Header Small Ahoy!

Basic View File Usage

This section introduces fundamental concepts of view file management, using a basic installation of Trongate as a starting point.

Upon installation, Trongate automatically loads the default 'welcome' module and its associated controller. Below is the initial structure of the 'Welcome' controller:


<?php
class Welcome extends Trongate {

  /**
   * Renders the default 'welcome' webpage for public access.
   *
   * @return void
   */
  function index(): void {
    $data['view_module'] = 'welcome'; // Indicates the module containing the view file.
    $data['view_file'] = 'welcome'; // Specifies the base name of the target PHP view file.
    $this->template('public', $data); // Loads the 'welcome' view file within the public template.
  }
}

If the index() method is invoked, as specified by the default homepage routing configuration, it loads a template and passes a $data array containing a 'view_file' property.

Implementing a Custom Method

To illustrate basic view file usage, we add a custom method to the 'Welcome' controller. Here's a simplified implementation of the 'greeting' method:


function greeting() {
  $this->view("greeting");
}

Introduction to the "View" Method

To load view files, Trongate utilizes an internal method named view().

In the provided example, the view() method is invoked with the argument 'greeting'. This triggers a search in the 'views' directory of the current module for a file named 'greeting.php'. If found, the content of this file is rendered and displayed in the browser.

The view() method of Trongate accepts the name of the view file as an argument. It is essential to exclude the file extension, such as '.php', from this argument.

With the addition of the greeting() method, the 'Welcome' controller will be extended as follows:


<?php
class Welcome extends Trongate {

  /**
   * Renders the default 'welcome' webpage for public access.
   *
   * @return void
   */
  function index(): void {
    $data['view_module'] = 'welcome'; // Indicates the module containing the view file.
    $data['view_file'] = 'welcome'; // Specifies the base name of the target PHP view file.
    $this->template('public', $data); // Loads the 'welcome' view file within the public template.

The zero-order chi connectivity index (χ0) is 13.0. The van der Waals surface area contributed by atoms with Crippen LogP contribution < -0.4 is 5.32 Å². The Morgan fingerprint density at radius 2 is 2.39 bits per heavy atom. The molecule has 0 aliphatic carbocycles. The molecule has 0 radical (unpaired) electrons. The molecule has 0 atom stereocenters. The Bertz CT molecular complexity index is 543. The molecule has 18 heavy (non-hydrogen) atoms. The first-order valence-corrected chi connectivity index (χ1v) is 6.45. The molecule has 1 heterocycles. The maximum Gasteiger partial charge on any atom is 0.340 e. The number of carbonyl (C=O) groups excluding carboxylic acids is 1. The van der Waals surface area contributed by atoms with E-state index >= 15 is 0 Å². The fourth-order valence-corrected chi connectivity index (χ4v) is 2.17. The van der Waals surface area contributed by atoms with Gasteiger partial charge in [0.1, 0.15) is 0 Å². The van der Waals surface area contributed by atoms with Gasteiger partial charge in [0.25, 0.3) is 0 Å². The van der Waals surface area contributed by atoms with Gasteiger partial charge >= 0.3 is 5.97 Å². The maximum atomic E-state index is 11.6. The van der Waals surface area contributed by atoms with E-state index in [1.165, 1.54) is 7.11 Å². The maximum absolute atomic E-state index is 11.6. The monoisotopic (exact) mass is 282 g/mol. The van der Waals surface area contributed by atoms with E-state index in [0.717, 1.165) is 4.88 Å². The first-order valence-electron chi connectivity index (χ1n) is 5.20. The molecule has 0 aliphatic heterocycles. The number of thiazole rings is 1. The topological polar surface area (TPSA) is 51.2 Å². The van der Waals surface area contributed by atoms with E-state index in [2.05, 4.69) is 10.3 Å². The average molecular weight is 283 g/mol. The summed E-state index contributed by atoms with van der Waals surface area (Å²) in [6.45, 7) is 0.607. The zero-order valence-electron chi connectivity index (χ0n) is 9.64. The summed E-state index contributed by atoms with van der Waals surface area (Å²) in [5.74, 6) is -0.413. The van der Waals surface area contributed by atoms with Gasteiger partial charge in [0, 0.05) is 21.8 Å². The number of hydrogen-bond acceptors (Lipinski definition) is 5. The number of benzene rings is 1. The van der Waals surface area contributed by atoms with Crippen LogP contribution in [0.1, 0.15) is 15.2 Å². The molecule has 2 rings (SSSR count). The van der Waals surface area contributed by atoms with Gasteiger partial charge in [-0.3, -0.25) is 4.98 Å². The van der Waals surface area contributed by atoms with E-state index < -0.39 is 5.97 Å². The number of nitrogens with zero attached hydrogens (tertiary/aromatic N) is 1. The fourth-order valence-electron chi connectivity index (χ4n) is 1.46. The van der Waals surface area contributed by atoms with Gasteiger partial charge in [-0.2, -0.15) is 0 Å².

}

  function greeting() {
    $this->view("greeting");
  }
}

Note: The example method named 'greeting' omits elements such as type hinting, return types, visibility modifiers (public, private, protected), and doc blocks for brevity. These are essential for production code to ensure clarity, type safety, and proper documentation. For additional information, please refer to the Trongate framework's coding style guide.

Creating a Simple View File

After defining the method to load a view file, the next step is creating a new PHP file named 'greeting.php' within the 'views' directory of the 'welcome' module. This file will contain basic HTML content for demonstration purposes. For example:


<h1>Hello</h1>
<p>It's nice to see you!</p>

Rendering the View File

To render the view file in the browser, navigate to BASE_URL/welcome/greeting. If the greeting() method and the corresponding 'greeting.php' view file are correctly implemented, the browser will display output similar to the following:

Screenshot demonstrating the rendering of a simple view file.
Screenshot demonstrating the rendering of a simple view file.

Conclusion

This example provides a foundational overview of using view files within the Trongate framework. By adding the greeting() method to the 'Welcome' controller, we demonstrate how Trongate's view() method loads HTML content from a view file. Remember to specify the view file name without the '.php' extension to ensure proper functionality.